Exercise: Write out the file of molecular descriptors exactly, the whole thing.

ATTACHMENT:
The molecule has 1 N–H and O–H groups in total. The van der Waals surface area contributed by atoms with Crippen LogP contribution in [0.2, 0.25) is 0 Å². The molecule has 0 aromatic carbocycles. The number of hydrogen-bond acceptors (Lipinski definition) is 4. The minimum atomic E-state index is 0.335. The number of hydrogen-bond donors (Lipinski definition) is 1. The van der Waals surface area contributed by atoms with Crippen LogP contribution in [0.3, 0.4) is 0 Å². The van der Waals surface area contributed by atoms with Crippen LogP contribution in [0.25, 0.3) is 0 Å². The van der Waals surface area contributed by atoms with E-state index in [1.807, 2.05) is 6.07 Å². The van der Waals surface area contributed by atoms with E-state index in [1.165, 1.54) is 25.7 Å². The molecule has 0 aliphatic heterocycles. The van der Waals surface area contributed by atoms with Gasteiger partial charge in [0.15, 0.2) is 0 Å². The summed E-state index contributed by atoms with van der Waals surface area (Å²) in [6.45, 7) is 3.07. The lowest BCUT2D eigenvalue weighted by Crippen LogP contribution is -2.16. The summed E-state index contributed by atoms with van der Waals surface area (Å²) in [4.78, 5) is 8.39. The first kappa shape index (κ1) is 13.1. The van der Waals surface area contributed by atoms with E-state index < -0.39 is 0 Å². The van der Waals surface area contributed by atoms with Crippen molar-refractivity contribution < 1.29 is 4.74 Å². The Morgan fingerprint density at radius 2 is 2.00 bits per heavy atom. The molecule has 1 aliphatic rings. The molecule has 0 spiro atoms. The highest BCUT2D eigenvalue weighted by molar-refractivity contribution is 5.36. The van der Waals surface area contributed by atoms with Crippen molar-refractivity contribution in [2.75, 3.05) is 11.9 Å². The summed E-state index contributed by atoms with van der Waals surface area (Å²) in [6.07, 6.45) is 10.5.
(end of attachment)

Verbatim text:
The molecule has 1 N–H and O–H groups in total. The van der Waals surface area contributed by atoms with Crippen LogP contribution in [0.2, 0.25) is 0 Å². The molecule has 0 aromatic carbocycles. The number of hydrogen-bond acceptors (Lipinski definition) is 4. The minimum atomic E-state index is 0.335. The number of hydrogen-bond donors (Lipinski definition) is 1. The van der Waals surface area contributed by atoms with Crippen LogP contribution in [0.3, 0.4) is 0 Å². The van der Waals surface area contributed by atoms with Crippen LogP contribution in [0.25, 0.3) is 0 Å². The van der Waals surface area contributed by atoms with E-state index in [1.807, 2.05) is 6.07 Å². The van der Waals surface area contributed by atoms with E-state index in [1.165, 1.54) is 25.7 Å². The molecule has 0 aliphatic heterocycles. The van der Waals surface area contributed by atoms with Gasteiger partial charge in [0.15, 0.2) is 0 Å². The summed E-state index contributed by atoms with van der Waals surface area (Å²) in [6.45, 7) is 3.07. The lowest BCUT2D eigenvalue weighted by Crippen LogP contribution is -2.16. The summed E-state index contributed by atoms with van der Waals surface area (Å²) in [4.78, 5) is 8.39. The first kappa shape index (κ1) is 13.1. The van der Waals surface area contributed by atoms with E-state index < -0.39 is 0 Å². The van der Waals surface area contributed by atoms with Crippen molar-refractivity contribution < 1.29 is 4.74 Å². The Morgan fingerprint density at radius 2 is 2.00 bits per heavy atom. The molecule has 1 aliphatic rings. The molecule has 0 spiro atoms. The highest BCUT2D eigenvalue weighted by molar-refractivity contribution is 5.36. The van der Waals surface area contributed by atoms with Crippen molar-refractivity contribution in [2.75, 3.05) is 11.9 Å². The summed E-state index contributed by atoms with van der Waals surface area (Å²) in [6.07, 6.45) is 10.5.